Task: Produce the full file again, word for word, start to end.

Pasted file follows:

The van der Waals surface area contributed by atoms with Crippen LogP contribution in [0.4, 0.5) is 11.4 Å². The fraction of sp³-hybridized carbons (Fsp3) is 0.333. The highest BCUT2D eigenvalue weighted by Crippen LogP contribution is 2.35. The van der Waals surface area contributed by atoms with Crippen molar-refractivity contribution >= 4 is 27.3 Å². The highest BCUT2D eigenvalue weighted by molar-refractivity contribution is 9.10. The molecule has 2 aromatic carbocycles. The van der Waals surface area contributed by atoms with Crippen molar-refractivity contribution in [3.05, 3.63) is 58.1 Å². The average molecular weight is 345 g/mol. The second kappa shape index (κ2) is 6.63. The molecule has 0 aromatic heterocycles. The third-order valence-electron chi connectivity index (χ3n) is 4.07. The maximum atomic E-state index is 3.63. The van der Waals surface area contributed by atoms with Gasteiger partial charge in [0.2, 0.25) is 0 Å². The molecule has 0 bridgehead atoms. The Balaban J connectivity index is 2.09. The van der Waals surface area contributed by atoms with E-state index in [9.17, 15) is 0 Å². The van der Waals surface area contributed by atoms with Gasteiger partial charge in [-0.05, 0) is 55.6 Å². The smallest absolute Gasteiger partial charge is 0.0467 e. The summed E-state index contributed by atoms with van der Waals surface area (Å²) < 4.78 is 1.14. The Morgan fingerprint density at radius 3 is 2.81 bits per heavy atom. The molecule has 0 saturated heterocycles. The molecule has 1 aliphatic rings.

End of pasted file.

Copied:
The van der Waals surface area contributed by atoms with Crippen LogP contribution in [0.4, 0.5) is 11.4 Å². The fraction of sp³-hybridized carbons (Fsp3) is 0.333. The highest BCUT2D eigenvalue weighted by Crippen LogP contribution is 2.35. The van der Waals surface area contributed by atoms with Crippen molar-refractivity contribution >= 4 is 27.3 Å². The highest BCUT2D eigenvalue weighted by molar-refractivity contribution is 9.10. The molecule has 2 aromatic carbocycles. The van der Waals surface area contributed by atoms with Crippen molar-refractivity contribution in [3.05, 3.63) is 58.1 Å². The average molecular weight is 345 g/mol. The second kappa shape index (κ2) is 6.63. The molecule has 0 aromatic heterocycles. The third-order valence-electron chi connectivity index (χ3n) is 4.07. The maximum atomic E-state index is 3.63. The van der Waals surface area contributed by atoms with Gasteiger partial charge in [0.2, 0.25) is 0 Å². The molecule has 0 bridgehead atoms. The Balaban J connectivity index is 2.09. The van der Waals surface area contributed by atoms with E-state index in [9.17, 15) is 0 Å². The van der Waals surface area contributed by atoms with Gasteiger partial charge in [-0.05, 0) is 55.6 Å². The smallest absolute Gasteiger partial charge is 0.0467 e. The summed E-state index contributed by atoms with van der Waals surface area (Å²) < 4.78 is 1.14. The Morgan fingerprint density at radius 3 is 2.81 bits per heavy atom. The molecule has 0 saturated heterocycles. The molecule has 1 aliphatic rings.